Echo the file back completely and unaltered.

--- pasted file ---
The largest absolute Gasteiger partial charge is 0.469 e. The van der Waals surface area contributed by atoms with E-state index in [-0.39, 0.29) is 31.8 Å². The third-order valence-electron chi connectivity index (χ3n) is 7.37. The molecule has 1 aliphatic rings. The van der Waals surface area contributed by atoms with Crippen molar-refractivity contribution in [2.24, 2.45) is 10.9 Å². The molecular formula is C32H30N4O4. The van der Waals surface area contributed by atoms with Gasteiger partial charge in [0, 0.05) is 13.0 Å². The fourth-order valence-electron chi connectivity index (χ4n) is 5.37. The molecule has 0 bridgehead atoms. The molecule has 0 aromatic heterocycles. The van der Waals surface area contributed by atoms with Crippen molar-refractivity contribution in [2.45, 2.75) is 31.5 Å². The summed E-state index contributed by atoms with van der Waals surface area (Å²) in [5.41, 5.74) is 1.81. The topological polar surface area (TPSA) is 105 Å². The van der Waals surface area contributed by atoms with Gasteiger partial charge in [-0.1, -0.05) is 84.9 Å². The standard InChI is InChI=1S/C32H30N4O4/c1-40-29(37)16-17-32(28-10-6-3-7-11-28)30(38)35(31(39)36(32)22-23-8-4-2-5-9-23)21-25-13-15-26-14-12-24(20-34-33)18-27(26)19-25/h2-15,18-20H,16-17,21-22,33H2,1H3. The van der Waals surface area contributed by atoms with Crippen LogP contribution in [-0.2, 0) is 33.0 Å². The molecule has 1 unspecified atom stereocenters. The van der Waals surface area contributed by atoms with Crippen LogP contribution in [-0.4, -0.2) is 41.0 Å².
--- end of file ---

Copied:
The largest absolute Gasteiger partial charge is 0.469 e. The van der Waals surface area contributed by atoms with E-state index in [-0.39, 0.29) is 31.8 Å². The third-order valence-electron chi connectivity index (χ3n) is 7.37. The molecule has 1 aliphatic rings. The van der Waals surface area contributed by atoms with Crippen molar-refractivity contribution in [2.24, 2.45) is 10.9 Å². The molecular formula is C32H30N4O4. The van der Waals surface area contributed by atoms with Gasteiger partial charge in [0, 0.05) is 13.0 Å². The fourth-order valence-electron chi connectivity index (χ4n) is 5.37. The molecule has 0 bridgehead atoms. The molecule has 0 aromatic heterocycles. The van der Waals surface area contributed by atoms with Crippen molar-refractivity contribution in [2.45, 2.75) is 31.5 Å². The summed E-state index contributed by atoms with van der Waals surface area (Å²) in [5.41, 5.74) is 1.81. The topological polar surface area (TPSA) is 105 Å². The van der Waals surface area contributed by atoms with Gasteiger partial charge in [-0.1, -0.05) is 84.9 Å². The standard InChI is InChI=1S/C32H30N4O4/c1-40-29(37)16-17-32(28-10-6-3-7-11-28)30(38)35(31(39)36(32)22-23-8-4-2-5-9-23)21-25-13-15-26-14-12-24(20-34-33)18-27(26)19-25/h2-15,18-20H,16-17,21-22,33H2,1H3. The van der Waals surface area contributed by atoms with Crippen LogP contribution in [-0.2, 0) is 33.0 Å². The molecule has 1 unspecified atom stereocenters. The van der Waals surface area contributed by atoms with Crippen LogP contribution in [-0.4, -0.2) is 41.0 Å².